Prosecutor Gerrie Nel seeks to discredit defence witnesses

By Drum Digital
13 October 2014

Prosecutor Gerrie Nel tried to discredit two of the witnesses called by Oscar Pistorius's defence in sentencing procedures in the High Court in Pretoria.

Prosecutor Gerrie Nel tried to discredit two of the witnesses called by Oscar Pistorius's defence in sentencing procedures in the High Court in Pretoria on Monday. Barry Roux, for Pistorius, called three witnesses on Monday -- the athlete's psychologist Dr Lore Hartzenberg, his manager Petrus van Zyl, and correctional services department social worker Mashaba Joel Maringa. Under cross-examination from Nel, Hartzenberg admitted that she cried in court while Pistorius was testifying.

"I was emotional once, I cried in court," she said.

"I was emotional once when he was required to take off his prosthesis."

On September 12, Pistorius was convicted of culpable homicide for the Valentine's Day 2013 shooting of his girlfriend Reeva Steenkamp in his Pretoria townhouse. The court found him not guilty of murdering Steenkamp.

Hartzenberg said negative media coverage of Pistorius's trial destroyed his attempts to heal from the trauma of Steenkamp's death.

"His opportunity for healing was destroyed by the malevolent media reports and public comments," said Hartzenberg.

Reading from a prepared report, the pages of which seemed to tremble in her hands at times, a silver-haired and bespectacled Hartzenberg said Pistorius had still not reached acceptance and healing in his grieving process.

Nel failed to get an answer from Hartzenberg on whether a new girlfriend would have affected the paralympian's emotional state after Steenkamp's death.

"I find it very strange that you're avoiding this question," Nel said.

"If he met somebody, would that have impacted on his emotions? Your opinion please."

She replied: "We never discussed it. We don't know what that relationship entailed."

Roux objected to Nel's referring to the media report about the new girlfriend.

"The State must bring evidence. It's reported in a newspaper."

Steenkamp's parents Barry and June Steenkamp were in court on Monday. They were supported by her friends Gina and Kim Myers, Marc Batchelor, African National Congress Women's League president Angie Motshekga, and Pistorius's ex-girlfriend Samantha Taylor and her mother.

The Pistorius family, including father Henke, brother Carl, sister Aimee, uncles Arnold, Theo and Leo were in court.

During cross-examination of Maringa, Nel said the mere suggestion that Pistorius should be sentenced to three years of correctional supervision was "shocking".

"To even suggest three years is shockingly inappropriate in this matter," he said.

Maringa had earlier presented a report for the defence that Pistorius get correctional supervision and 16 hours of community service a month for killing Steenkamp.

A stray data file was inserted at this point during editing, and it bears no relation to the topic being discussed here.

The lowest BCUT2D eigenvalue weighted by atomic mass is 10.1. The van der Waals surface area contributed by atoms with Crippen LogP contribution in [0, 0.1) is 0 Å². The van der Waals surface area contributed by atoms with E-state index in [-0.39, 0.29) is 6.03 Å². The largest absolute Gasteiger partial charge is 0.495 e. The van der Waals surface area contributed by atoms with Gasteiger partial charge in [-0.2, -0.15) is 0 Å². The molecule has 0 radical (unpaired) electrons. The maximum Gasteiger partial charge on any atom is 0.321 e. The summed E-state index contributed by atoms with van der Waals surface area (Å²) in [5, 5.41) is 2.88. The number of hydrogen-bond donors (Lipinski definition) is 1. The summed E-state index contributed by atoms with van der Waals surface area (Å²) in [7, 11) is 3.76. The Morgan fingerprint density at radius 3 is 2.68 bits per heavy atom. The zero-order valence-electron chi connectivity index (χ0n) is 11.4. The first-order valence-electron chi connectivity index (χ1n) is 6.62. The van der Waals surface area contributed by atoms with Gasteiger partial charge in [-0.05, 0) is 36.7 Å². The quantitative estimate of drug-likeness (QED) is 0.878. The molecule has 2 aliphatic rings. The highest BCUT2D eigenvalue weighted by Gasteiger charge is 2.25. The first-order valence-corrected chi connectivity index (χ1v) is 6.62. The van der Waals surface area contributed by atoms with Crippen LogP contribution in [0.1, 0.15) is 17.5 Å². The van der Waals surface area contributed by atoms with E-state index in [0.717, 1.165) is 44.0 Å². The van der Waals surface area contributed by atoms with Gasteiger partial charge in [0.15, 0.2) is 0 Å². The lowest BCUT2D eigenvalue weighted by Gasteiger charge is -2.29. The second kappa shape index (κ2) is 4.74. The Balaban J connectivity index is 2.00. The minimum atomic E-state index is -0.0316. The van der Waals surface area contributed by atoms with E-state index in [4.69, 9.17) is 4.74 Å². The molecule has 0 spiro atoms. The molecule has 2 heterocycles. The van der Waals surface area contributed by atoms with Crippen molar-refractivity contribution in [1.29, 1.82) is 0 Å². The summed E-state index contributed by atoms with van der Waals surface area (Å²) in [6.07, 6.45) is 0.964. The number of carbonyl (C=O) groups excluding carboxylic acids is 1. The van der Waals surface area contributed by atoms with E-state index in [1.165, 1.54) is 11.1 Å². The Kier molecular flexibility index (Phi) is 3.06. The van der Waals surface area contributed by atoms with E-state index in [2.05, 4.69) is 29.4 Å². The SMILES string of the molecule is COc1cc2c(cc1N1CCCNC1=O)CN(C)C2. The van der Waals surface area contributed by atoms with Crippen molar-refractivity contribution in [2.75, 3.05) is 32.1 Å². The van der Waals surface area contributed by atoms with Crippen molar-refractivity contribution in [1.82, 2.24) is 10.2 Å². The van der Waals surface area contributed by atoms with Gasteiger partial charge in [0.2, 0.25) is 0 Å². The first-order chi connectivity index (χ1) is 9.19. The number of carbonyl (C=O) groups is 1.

During questioning Nel discovered that Maringa had a tenuous grasp of Judge Thokozile Masipa's judgment.

Pistorius had claimed he thought there was a burglar in his toilet when he fired four shots through the locked door in the early hours of February 14 last year, killing Steenkamp. The State had argued he killed her during an argument.

Nel put it to Maringa that Pistorius shot four times through the door.

"He fired into the ground," Maringa replied.

"You're totally wrong," Nel told him, indicating that Maringa was referring to the Tasha's shooting.

Masipa found him guilty of discharging a firearm in public, when he shot from his friend Darren Fresco's Glock pistol under a table at Tasha's restaurant in Melrose Arch, Johannesburg, in January 2013.

Nel referred to the judgment that Pistorius armed himself and made his way down the passage to his bathroom with the intention to shoot.

Maringa said he understood that Pistorius had not intended to shoot.

"How can you base your report on a misreading of the judgment? You're wrong," Nel told him.

Defending his report, Maringa said correctional supervision was "as harsh as any sentence".

Van Zyl told the court about Pistorius's involvement with various charities and that the athlete was planning to retire in 2017. He said Pistorius lost all his endorsements after the shooting.

Van Zyl said he was negotiating new contracts for Pistorius up until 2017 and the last talks were on February 7, 2013 -- a week before Steenkamp was shot.

"The anticipated financial benefit [of the contracts] was substantial," he said.

Speaking about Pistorius's future before the shooting, Van Zyl said: "If I can use the term bright it will be an understatement."

Nel asked for an early adjournment to go over the documents Van Zyl handed to the court.

Masipa adjourned the case until Tuesday morning.

-SAPA

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